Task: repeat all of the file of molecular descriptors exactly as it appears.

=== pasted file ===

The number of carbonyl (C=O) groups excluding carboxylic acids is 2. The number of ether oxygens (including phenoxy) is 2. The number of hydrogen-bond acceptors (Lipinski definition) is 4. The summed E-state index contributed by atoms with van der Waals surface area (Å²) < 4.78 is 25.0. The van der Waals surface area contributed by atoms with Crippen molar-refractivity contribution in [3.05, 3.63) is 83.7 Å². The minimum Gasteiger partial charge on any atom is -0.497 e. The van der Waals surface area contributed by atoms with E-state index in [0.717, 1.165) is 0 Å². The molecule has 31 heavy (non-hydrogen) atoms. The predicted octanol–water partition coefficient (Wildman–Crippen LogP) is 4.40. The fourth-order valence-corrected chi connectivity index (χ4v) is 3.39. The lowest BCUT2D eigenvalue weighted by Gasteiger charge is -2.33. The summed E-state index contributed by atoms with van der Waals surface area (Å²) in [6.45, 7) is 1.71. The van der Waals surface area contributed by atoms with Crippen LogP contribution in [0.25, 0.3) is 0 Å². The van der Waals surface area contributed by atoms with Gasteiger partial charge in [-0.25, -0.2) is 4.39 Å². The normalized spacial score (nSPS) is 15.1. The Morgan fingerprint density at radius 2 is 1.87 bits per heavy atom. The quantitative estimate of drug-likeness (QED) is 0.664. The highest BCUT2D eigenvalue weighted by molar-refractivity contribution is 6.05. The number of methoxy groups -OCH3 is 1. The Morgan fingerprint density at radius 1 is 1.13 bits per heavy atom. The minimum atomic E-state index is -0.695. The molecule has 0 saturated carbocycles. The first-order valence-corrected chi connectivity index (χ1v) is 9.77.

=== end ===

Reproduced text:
The number of carbonyl (C=O) groups excluding carboxylic acids is 2. The number of ether oxygens (including phenoxy) is 2. The number of hydrogen-bond acceptors (Lipinski definition) is 4. The summed E-state index contributed by atoms with van der Waals surface area (Å²) < 4.78 is 25.0. The van der Waals surface area contributed by atoms with Crippen molar-refractivity contribution in [3.05, 3.63) is 83.7 Å². The minimum Gasteiger partial charge on any atom is -0.497 e. The van der Waals surface area contributed by atoms with E-state index in [0.717, 1.165) is 0 Å². The molecule has 31 heavy (non-hydrogen) atoms. The predicted octanol–water partition coefficient (Wildman–Crippen LogP) is 4.40. The fourth-order valence-corrected chi connectivity index (χ4v) is 3.39. The lowest BCUT2D eigenvalue weighted by Gasteiger charge is -2.33. The summed E-state index contributed by atoms with van der Waals surface area (Å²) in [6.45, 7) is 1.71. The van der Waals surface area contributed by atoms with Crippen LogP contribution in [0.25, 0.3) is 0 Å². The van der Waals surface area contributed by atoms with Gasteiger partial charge in [-0.25, -0.2) is 4.39 Å². The normalized spacial score (nSPS) is 15.1. The Morgan fingerprint density at radius 2 is 1.87 bits per heavy atom. The quantitative estimate of drug-likeness (QED) is 0.664. The highest BCUT2D eigenvalue weighted by molar-refractivity contribution is 6.05. The number of methoxy groups -OCH3 is 1. The Morgan fingerprint density at radius 1 is 1.13 bits per heavy atom. The minimum atomic E-state index is -0.695. The molecule has 0 saturated carbocycles. The first-order valence-corrected chi connectivity index (χ1v) is 9.77.